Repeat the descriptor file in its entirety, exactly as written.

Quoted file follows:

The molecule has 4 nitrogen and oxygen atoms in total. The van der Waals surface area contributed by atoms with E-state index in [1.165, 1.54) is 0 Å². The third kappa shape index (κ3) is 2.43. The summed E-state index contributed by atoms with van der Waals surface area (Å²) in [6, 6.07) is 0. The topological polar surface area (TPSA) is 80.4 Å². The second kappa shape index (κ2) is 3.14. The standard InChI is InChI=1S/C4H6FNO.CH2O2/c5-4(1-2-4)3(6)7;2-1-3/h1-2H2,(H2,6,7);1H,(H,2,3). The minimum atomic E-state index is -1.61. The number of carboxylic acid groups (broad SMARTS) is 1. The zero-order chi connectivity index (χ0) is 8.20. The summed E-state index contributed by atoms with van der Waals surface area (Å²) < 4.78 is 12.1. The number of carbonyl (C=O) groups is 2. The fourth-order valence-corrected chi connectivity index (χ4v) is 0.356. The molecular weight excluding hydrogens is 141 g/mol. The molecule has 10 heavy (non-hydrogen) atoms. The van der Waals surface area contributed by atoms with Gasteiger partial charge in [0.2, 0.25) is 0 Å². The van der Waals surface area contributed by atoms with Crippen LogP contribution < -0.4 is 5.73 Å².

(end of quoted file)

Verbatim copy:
The molecule has 4 nitrogen and oxygen atoms in total. The van der Waals surface area contributed by atoms with E-state index in [1.165, 1.54) is 0 Å². The third kappa shape index (κ3) is 2.43. The summed E-state index contributed by atoms with van der Waals surface area (Å²) in [6, 6.07) is 0. The topological polar surface area (TPSA) is 80.4 Å². The second kappa shape index (κ2) is 3.14. The standard InChI is InChI=1S/C4H6FNO.CH2O2/c5-4(1-2-4)3(6)7;2-1-3/h1-2H2,(H2,6,7);1H,(H,2,3). The minimum atomic E-state index is -1.61. The number of carboxylic acid groups (broad SMARTS) is 1. The zero-order chi connectivity index (χ0) is 8.20. The summed E-state index contributed by atoms with van der Waals surface area (Å²) < 4.78 is 12.1. The number of carbonyl (C=O) groups is 2. The fourth-order valence-corrected chi connectivity index (χ4v) is 0.356. The molecular weight excluding hydrogens is 141 g/mol. The molecule has 10 heavy (non-hydrogen) atoms. The van der Waals surface area contributed by atoms with Gasteiger partial charge in [0.2, 0.25) is 0 Å². The van der Waals surface area contributed by atoms with Crippen LogP contribution < -0.4 is 5.73 Å².